How Brands Can Leverage China’s “Fan Economy” In Today’s Idol Industry

Vivian Shao
PR Manager
October 14, 2020

China’s idol and celebrity industry has transformed with the country’s rapidly growing Internet economy. While idol culture and the “fan economy” have always existed, the Internet is now playing a lead role in its development.

Popular idol variety TV shows like “FAN PRODUCER” on iQiyi (China’s leading online video platform) to “PRODUCE 101” from Tencent (parent owner of WeChat), have given rise to fan participation. So much so that China’s online video giants have monetized fan voting. VIP fan members are given special voting privileges during the show period, which encourages paid fan memberships.

A Look at China’s Idol Industry

Nine Percent was a nine-member Chinese boy group formed by the survival show Idol Producer by iQiyi
Nine Percent was a nine-member Chinese boy group formed by the survival show Idol Producer by iQiyi

In the past, fans supported their idols by going to the movies or buying a concert ticket. These star chasers had strong spontaneity but lacked today’s digital tools for planning and organization. Today’s fans, largely the post-1990s and 2000s new consumption power, are connected, mobilized and highly specialized. There are even “fan heads” and other super fan positions giving increasing power to China’s “fandom.” Fan voting is just the beginning. In the new fan economy, fans have more control over an idol’s success leveraging not only their economic power, but also their developed social networks.

An idol’s fan ecosystem now commonly includes an authorized fan club that operates more like a company. There are official roles and fan departments, including core management, publicity, creative, copywriting, data and analytics and finance. Any data reflecting the popularity of the idol will affect the sensitive nerves of fans.

While today’s technologies have connected us like never before, it’s also linked to alarming levels of anxiety, depression and loneliness. The cultivation of idols enables fans to find an emotional outlet and obtain a sense of belonging and companionship. A typical fan once said, “I feel like my idol is one of my family members. We have witnessed every bit of his growth.”

The Economy of “Crazy”

Of the estimated 500 million “star chasers” in China, 36% are willing to spend 100-500 yuan per month (or $15-75 USD/month) on their idols. This is an annual market size of 90 billion yuan. In essence, idols are now market commodities. It’s no longer uncommon to cast 300,000 yuan to vote for an idol.


Estee Lauder announced Xiao Zhan as its brand ambassador just before the Double 11 shopping festival. Sales exceeded 40 million in one hour.

The fan economy is showing vigorous vitality. Star endorsement drives brand sales and is a pilar of the digital economy. For example, the Double 11 shopping festival is pairing top performing idols with well-known cosmetics brands to jump start sales. Sales data is shared publicly to pit fan groups against each other and stimulate sales in a “pre-sale war.” Chinese idol Xiao Zhan’s line with Estee Lauder exceeded 40 million in one hour while Wang Yibo’s Origins collection surpassed 30 million. Star-chasing girls are willing to spend and fight for their idols, even in the front line of Double 11.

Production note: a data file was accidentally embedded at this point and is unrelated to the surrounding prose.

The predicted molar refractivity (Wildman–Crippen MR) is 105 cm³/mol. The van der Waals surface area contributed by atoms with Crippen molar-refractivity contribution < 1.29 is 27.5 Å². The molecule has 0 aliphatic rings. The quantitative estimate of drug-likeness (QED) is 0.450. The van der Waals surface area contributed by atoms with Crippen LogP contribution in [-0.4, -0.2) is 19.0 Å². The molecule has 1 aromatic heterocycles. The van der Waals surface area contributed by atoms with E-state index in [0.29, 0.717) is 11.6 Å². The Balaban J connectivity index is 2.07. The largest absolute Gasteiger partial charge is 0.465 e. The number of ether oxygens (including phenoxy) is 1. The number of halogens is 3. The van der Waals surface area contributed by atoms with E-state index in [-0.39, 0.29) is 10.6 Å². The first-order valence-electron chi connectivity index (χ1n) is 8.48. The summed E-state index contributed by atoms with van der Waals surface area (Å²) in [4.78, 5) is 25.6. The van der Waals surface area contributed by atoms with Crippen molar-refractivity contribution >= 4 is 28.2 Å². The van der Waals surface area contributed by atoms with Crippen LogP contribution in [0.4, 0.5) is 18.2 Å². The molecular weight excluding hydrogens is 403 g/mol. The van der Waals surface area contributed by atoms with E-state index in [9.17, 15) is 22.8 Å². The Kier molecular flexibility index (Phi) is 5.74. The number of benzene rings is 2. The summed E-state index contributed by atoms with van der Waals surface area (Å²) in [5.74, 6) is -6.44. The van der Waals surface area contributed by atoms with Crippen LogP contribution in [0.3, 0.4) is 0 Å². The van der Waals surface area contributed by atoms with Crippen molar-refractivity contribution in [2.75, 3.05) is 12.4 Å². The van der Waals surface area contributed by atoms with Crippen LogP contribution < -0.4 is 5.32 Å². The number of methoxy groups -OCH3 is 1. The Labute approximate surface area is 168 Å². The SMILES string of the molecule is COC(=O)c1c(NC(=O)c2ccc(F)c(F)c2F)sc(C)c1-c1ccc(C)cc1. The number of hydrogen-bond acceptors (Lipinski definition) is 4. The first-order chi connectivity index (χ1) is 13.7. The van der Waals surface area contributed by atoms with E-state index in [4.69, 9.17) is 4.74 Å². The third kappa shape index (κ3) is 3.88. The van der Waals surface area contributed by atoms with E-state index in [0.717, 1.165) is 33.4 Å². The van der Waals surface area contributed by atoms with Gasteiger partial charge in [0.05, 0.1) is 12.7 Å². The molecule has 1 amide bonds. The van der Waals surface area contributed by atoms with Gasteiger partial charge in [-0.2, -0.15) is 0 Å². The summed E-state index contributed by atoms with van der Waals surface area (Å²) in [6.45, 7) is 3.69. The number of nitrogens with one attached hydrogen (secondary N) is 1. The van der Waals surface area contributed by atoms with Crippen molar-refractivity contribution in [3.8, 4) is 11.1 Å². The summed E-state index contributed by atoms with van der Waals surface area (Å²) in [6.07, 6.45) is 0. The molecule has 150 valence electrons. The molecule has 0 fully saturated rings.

China’s “Star Fans” are not just consumers, but lifestyle pursuers who aim to be closer to their idols by living the brand. Popular Chinese social apps are now capitalizing on this consumer behavior with new interactive and e-commerce tools unleashing the unstoppable power of the fandom.

Growing a Healthy and Sustainable Fandom

  1. Nurture Your Fan Ecosystem
    A celebrity’s unique fan ecosystem is based on compelling lifestyle content, not simply shopping guides. Fans closely follow rituals and other daily updates, so when commercial products are endorsed, products are even more relatable and desired.

  2. Encourage Fan Participation
    Brands should not simply rely on stars to influence consumers from top to bottom. Center efforts on the fandom so fans become active participants, helpers and beneficiaries of brand marketing. Interactive activities give fans a role in their idol’s success and encourages them to do business for their idols. This creates good will with fans and can increase the sphere of influence.

  3. Provide Excellent Customer Service
    When fans have doubts and anger, brands must respond quickly. This does not mean to delete all negative comments or pretend that the problem does not exist. Acknowledge concerns about the problem, let fans know that their opinions are respected and have been heard, and provide solutions as soon as possible to ease the situation.

  4. Build Trust With “Iron Fans”
    When brands understand the perspective of fans, they can communicate more easily. This requires going beyond a brand’s corporate messaging to build trust within the community. Enter fan groups to learn the psychology of fans and become more intimate with diehard “iron fans.” If brands are involved step-by-step through the whole chain of consumption from fan interest to interaction and purchase, then brands can more successfully encourage the final promotion of sharing.

On November 5, 2019, Origins launched its new product video with idol Wang Yibo. It generated thousands of social interactions on Weibo before Double 11.

In the era of the fan economy, the key to success between brands and their celebrity endorsers are the fans. Their influence on an idol’s popularity and product sales volume has redefined star marketing. While it requires a delicate and precise approach, brands who succeed can reap benefits for years to come.